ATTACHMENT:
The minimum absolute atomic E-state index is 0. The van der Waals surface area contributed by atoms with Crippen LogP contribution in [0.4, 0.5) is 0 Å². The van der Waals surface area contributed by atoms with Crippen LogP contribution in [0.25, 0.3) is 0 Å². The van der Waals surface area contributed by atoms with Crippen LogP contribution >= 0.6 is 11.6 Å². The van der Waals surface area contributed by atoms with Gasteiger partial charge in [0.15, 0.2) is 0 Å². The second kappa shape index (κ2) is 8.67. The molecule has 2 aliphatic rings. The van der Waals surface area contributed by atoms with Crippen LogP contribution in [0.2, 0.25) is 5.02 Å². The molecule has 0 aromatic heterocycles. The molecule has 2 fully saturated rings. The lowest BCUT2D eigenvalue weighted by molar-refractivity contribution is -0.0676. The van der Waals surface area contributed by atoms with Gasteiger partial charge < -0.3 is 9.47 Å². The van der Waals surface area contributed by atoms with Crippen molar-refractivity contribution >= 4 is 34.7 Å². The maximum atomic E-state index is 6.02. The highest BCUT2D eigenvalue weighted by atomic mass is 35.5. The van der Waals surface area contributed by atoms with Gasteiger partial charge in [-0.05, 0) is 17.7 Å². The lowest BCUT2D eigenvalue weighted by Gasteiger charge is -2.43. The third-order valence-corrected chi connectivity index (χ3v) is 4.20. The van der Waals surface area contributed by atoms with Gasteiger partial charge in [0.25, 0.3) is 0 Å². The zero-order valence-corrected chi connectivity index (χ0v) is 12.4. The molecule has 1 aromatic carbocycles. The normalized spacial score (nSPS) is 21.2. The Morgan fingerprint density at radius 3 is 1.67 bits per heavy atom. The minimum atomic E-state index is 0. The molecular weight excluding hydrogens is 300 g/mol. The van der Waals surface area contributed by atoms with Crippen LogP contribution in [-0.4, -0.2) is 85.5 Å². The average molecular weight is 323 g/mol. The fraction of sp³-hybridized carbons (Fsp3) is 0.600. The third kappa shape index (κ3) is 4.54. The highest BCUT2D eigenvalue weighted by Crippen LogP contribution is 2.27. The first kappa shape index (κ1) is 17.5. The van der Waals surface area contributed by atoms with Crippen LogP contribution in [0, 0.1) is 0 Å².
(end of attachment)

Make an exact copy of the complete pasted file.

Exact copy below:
The minimum absolute atomic E-state index is 0. The van der Waals surface area contributed by atoms with Crippen LogP contribution in [0.4, 0.5) is 0 Å². The van der Waals surface area contributed by atoms with Crippen LogP contribution in [0.25, 0.3) is 0 Å². The van der Waals surface area contributed by atoms with Crippen LogP contribution >= 0.6 is 11.6 Å². The van der Waals surface area contributed by atoms with Gasteiger partial charge in [0.15, 0.2) is 0 Å². The second kappa shape index (κ2) is 8.67. The molecule has 2 aliphatic rings. The van der Waals surface area contributed by atoms with Crippen LogP contribution in [0.2, 0.25) is 5.02 Å². The molecule has 0 aromatic heterocycles. The molecule has 2 fully saturated rings. The lowest BCUT2D eigenvalue weighted by molar-refractivity contribution is -0.0676. The van der Waals surface area contributed by atoms with Gasteiger partial charge < -0.3 is 9.47 Å². The van der Waals surface area contributed by atoms with Crippen molar-refractivity contribution >= 4 is 34.7 Å². The maximum atomic E-state index is 6.02. The highest BCUT2D eigenvalue weighted by atomic mass is 35.5. The van der Waals surface area contributed by atoms with Gasteiger partial charge in [-0.05, 0) is 17.7 Å². The lowest BCUT2D eigenvalue weighted by Gasteiger charge is -2.43. The third-order valence-corrected chi connectivity index (χ3v) is 4.20. The van der Waals surface area contributed by atoms with Gasteiger partial charge in [0.25, 0.3) is 0 Å². The zero-order valence-corrected chi connectivity index (χ0v) is 12.4. The molecule has 1 aromatic carbocycles. The normalized spacial score (nSPS) is 21.2. The Morgan fingerprint density at radius 3 is 1.67 bits per heavy atom. The minimum atomic E-state index is 0. The molecular weight excluding hydrogens is 300 g/mol. The van der Waals surface area contributed by atoms with Crippen LogP contribution in [-0.4, -0.2) is 85.5 Å². The average molecular weight is 323 g/mol. The fraction of sp³-hybridized carbons (Fsp3) is 0.600. The third kappa shape index (κ3) is 4.54. The highest BCUT2D eigenvalue weighted by Crippen LogP contribution is 2.27. The first kappa shape index (κ1) is 17.5. The van der Waals surface area contributed by atoms with Crippen LogP contribution in [0, 0.1) is 0 Å².